The visitation policy has caught the attention of several D.C. councilmembers. Ward 4’s Muriel Bowser, Ward 2’s Jack Evans, Ward 1’s Jim Graham, and Ward 8’s Marion Barry introduced legislation in February that would restore in-person visits.

The bill “is a great step forward in ensuring detainees at the D.C. jail have appropriate access to humanitarian visitation options,” says Philip Fornaci, the former Project Director of the D.C. Prisoners’ Project at the Washington Lawyers’ Committee. “Seeing one’s parents, children, spouses, or other loved ones on a computer monitor is not the same as seeing them face to face.”

* * *

After Andre pleaded guilty to armed robbery, which carries a minimum mandatory five-year sentence, his sentencing date was set for early April. Denise says she immediately began to worry about where her son would be jailed.

Were Andre convicted of a state felony anywhere else in the country, he would be sent to a prison in the state in which he was convicted. But since D.C. has no state prison, those convicted of D.C. felonies are treated like federal prisoners.

The current system was set in motion when Congress passed the Revitalization Act of 1997. Under this law, those convicted of felonies under the D.C. Code are transferred to the custody of the Federal Bureau of Prisons. As D.C. Del. Eleanor Holmes Norton explained in a House subcommittee hearing in 2010, “The District of Columbia said, ‘Take this package off of us. We can’t pay for it.’ The District had good reason to do that. It was carrying a state function that no city in the United States carries: State prisons.” As a result, Congress placed a state prison system within the federal prison system for the first time in U.S. history.

The law also led to the closure of the Lorton Correctional Complex in 2001, leaving D.C. inmates without a nearby prison that family members could easily access. As a result, the Bureau of Prisons now houses many D.C. felons hundreds of miles away.

Speaking at the 2010 hearing, Harley Lappin, the former director of the Bureau of Prisons, acknowledged the current system is failing to accommodate the kind of visits that could be crucial to rehabilitating D.C. inmates. “It is unfortunate that a long, long time ago we didn’t see the value of inmates being closer to home and before we built prisons, we built them in locations that were closer to where the inmates were coming from,” Lappin said before the House Subcommittee on Federal Workforce, Postal Service, and the District of Columbia. “Unfortunately, that did not happen.” At the time of that hearing, nearly 5,700 D.C. prisoners were housed in 33 states in facilities owned or leased by the federal government, often hundreds of miles away.

A recent Minnesota Department of Corrections study that used a regression analysis of 16,420 offenders released from Minnesota prisons between 2003 and 2007, showed that in-person visits reduced recidivism by strengthening family ties and facilitating post-release reintegration. The findings suggest that “revising prison visitation policies to make them more ‘visitor friendly’ could yield public safety benefits by helping offenders establish a continuum of social support from prison to the community.” The Minnesota Department of Corrections report follows previous studies conducted in Florida and Canada that similarly found prison visits had reduced recidivism.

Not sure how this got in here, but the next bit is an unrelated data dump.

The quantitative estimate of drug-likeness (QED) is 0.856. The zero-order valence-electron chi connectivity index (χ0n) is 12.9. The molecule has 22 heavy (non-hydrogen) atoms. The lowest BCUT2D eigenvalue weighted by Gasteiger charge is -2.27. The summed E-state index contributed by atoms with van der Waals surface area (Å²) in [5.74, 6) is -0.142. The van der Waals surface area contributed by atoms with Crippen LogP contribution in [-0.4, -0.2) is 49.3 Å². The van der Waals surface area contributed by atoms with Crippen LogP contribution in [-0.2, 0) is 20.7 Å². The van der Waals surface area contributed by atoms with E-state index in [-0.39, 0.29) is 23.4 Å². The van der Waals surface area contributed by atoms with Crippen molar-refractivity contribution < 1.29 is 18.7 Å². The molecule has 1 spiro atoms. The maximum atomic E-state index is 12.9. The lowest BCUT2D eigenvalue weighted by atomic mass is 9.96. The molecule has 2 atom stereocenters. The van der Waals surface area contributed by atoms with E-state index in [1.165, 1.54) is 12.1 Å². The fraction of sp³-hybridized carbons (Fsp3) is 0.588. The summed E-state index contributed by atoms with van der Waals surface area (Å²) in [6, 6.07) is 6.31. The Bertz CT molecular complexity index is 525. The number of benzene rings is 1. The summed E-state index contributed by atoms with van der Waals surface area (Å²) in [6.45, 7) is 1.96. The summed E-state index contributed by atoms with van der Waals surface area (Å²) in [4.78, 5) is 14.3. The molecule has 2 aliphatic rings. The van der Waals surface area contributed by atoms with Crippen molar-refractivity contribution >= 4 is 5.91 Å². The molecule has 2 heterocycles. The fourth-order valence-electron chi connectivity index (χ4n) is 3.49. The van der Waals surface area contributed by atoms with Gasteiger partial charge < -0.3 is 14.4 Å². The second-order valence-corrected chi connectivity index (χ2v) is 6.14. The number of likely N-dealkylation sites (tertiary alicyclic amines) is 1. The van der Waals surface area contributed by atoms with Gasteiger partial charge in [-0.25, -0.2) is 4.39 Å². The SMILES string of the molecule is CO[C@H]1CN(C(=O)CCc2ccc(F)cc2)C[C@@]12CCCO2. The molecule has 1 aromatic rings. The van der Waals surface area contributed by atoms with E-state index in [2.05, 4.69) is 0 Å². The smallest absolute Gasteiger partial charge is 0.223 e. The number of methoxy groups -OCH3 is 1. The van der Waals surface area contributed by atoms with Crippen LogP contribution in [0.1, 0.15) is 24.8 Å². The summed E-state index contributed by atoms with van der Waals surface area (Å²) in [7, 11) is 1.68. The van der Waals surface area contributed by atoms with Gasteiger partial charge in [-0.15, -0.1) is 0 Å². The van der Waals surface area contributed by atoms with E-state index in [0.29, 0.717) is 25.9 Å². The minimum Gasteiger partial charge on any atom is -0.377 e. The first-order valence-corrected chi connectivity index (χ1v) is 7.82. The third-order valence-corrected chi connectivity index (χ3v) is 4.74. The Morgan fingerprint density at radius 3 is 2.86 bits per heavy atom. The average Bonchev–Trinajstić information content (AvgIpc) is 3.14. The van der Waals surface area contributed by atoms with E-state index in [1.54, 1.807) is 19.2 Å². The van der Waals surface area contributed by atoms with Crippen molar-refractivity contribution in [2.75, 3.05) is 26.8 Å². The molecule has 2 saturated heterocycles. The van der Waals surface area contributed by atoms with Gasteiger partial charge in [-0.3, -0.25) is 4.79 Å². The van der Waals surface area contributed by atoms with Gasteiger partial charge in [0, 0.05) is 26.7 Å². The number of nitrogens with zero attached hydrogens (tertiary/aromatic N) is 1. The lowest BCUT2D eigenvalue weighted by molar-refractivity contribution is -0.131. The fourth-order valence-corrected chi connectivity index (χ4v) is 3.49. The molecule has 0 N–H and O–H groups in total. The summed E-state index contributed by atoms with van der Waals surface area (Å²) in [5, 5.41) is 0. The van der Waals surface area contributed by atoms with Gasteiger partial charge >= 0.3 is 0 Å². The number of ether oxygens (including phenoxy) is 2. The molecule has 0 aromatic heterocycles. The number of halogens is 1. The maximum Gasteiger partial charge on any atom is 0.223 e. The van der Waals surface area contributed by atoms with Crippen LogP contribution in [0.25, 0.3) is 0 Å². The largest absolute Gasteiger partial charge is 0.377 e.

When coupled with housing inmates far from home, the video visitation policy may deprive District felons of seeing loved ones for decades or perhaps the rest of their lives. Recent Urban Institute surveys of family members found long-distance incarcerations to be the single greatest barrier to staying in touch with relatives.

“I would do anything for my children,” Denise tells me. “But if Andre was sent far from home, it would put too much of a hurt on my checkbook to go visit.”
Despite Denise’s prayers, the D.C. Superior Court judge handed Andre a four-year sentence that, under D.C.’s Youth Act, will allow him a clean record upon release. At his sentencing, Denise raised her hand when the judge asked if anybody had anything further to say, but the judge didn’t appear to see her.
“I wanted to ask him to drop the sentence,” Denise says later.

Denise shares that sense of powerlessness with the District: While D.C. lacks statehood, some state constitutions grant citizens a right to rehabilitation. Take Alaska: In the 1997 case Brandon v. State Department of Corrections, the Supreme Court of Alaska ruled that since a prisoner’s transfer to Arizona effectively prevents visitation, a key element of rehabilitation, such out-of-state incarceration would jeopardize his right to rehabilitation. In this case, Alaska’s highest court blocked the prisoner from being housed thousands of miles away from home.

But D.C. prisoners don’t have state constitutional rights. District residents enjoy only the rights bestowed by the U.S. Constitution. And unlike in some other countries, the Constitution doesn’t include a right to rehabilitation.

For now, Denise has received a measure of relief. In May, Andre learned he’s one of the relatively lucky ones: He would be jailed in an East Coast federal facility that is less than 200 miles away. Denise may be able to see her son in person when he celebrates his 19th, 20th, 21st and 22nd birthdays.

In the meantime, D.C. families like hers will continue to meet with loved ones via video, and pray they’re not sent far away.

Photo by Darrow Montgomery